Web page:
I have a dataset, where I would like to see whether there is a group difference in the measurement "concentration". I have repeated measurements for some subjects, which is why I use a mixed-effects model to account for the within-subject repeated measures. From my literature, it is clear, that "concentration" is age-dependent, which is why I end up with the following model:

concentration = intercept + study_group * age, random intercept: subject

concentration is numeric and has values from 0 - 2
study_group is a factor with 2 levels
age is numeric and has values from 36 to 48

I followed a tutorial (https://ourcodingclub.github.io/tutorials/mixed-models/) that recommended to standardize (centre) my explanatory variable and centred my age variable.

Using the centred age variable, my mixed-effects model showed a significant p-value for the study group, but the model with the uncentred age did not show a significant p-value for my study group.

While looking at the summary of the models I noticed, that Intercept and study group changed values but not the age or interaction term.

I know would like to understand why this is the case.


1 Answer 1


First, try not to be too concerned with statsitical significance. It is practical significance that matters.

The issue you described is most likely due to fitting an interaction with the variable in question. When a variable is involved in an interaction it's main effect is conditional on the other variable it is interacted with being zero. So, in your case, you have an interaction of age with study_group. So, the main effect for study_group is conditional on age being zero. When you centre age at it's mean, zero then becomes the mean on the original scale. Centering the variable makes a lot of sense in this case, otherwise the main effect for study_group would be conditional on an actual age of zero, which presumably does not make sense in the context of your study (otherwise you wouldn't want to centre it). Naturally these are two different tests, and will therefore have different estimates and p values.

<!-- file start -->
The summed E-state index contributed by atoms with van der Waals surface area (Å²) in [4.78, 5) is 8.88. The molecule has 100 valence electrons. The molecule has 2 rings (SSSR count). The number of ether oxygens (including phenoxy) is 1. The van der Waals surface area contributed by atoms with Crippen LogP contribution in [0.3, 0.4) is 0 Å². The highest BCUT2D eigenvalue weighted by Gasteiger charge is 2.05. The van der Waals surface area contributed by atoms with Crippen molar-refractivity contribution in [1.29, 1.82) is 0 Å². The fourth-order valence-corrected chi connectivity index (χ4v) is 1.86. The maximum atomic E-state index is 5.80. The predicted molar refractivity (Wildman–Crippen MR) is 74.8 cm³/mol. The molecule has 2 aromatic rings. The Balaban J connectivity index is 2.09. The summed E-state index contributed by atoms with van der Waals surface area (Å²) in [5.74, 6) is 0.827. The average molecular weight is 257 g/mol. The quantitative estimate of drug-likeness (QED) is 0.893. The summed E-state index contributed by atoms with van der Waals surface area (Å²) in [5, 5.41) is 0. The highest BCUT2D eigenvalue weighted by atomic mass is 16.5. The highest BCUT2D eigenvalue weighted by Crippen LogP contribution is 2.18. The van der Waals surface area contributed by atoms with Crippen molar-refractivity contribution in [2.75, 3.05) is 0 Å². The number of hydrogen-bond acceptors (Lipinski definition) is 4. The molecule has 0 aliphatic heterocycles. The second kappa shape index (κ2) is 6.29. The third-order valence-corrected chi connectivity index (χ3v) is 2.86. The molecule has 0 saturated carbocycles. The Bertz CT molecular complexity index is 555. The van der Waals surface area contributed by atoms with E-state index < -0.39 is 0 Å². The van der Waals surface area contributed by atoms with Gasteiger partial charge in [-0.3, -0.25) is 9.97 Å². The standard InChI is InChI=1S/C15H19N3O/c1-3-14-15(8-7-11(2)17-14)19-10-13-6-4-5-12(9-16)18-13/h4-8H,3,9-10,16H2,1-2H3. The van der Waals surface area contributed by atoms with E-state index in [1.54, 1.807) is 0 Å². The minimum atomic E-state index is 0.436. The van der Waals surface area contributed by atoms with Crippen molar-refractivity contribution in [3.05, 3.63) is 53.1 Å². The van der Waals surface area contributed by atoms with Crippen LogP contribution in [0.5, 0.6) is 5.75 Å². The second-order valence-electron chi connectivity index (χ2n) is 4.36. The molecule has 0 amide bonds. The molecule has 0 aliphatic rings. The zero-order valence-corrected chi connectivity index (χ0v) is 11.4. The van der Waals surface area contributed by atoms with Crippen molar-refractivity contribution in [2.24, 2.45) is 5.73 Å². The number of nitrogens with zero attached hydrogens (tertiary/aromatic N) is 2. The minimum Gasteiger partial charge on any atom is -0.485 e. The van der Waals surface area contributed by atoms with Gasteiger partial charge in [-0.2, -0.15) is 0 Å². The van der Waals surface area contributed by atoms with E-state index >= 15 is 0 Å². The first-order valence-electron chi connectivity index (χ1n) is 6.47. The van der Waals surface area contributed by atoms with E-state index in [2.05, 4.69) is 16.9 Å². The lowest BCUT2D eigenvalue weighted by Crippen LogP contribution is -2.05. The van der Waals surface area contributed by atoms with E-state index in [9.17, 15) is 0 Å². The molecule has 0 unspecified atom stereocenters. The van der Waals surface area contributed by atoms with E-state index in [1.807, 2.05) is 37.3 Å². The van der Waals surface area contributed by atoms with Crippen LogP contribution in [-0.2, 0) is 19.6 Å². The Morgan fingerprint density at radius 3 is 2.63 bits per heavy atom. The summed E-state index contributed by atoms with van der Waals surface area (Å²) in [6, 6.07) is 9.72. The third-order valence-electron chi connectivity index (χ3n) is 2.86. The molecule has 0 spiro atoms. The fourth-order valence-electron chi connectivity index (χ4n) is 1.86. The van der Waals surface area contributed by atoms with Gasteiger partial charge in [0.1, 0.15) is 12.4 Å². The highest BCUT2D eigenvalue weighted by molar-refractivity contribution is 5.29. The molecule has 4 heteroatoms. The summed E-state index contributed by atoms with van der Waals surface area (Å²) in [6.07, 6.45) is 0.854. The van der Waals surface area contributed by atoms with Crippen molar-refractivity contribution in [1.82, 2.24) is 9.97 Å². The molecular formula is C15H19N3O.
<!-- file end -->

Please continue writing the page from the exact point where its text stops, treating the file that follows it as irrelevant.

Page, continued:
• $\begingroup$ Thank you very much! By practical significance, you mean confidence intervals? (statisticsbyjim.com/hypothesis-testing/…) and I would conclude that the study group had an effect on the concentration if the CI of the beta is not including zero? $\endgroup$
    – CST
    Commented Aug 30, 2020 at 11:47
  • $\begingroup$ You're welcome. No, I mean the size of the estimate. For example suppose I fitted a model for the impact of an intervention on BMI for severly obese people. Suppose the estimate was -0.1 and statistically significant (say, p = 0.04). I would say this is not practically significant. Suppose the estimate was -10 but not statistically significant (say, p = 0.06). The 2nd study would be far more interesting despite not having a "statistically significant" finding. $\endgroup$ Commented Aug 30, 2020 at 11:58
  • $\begingroup$ Oh, I see... Thank you! $\endgroup$
    – CST
    Commented Aug 30, 2020 at 12:03

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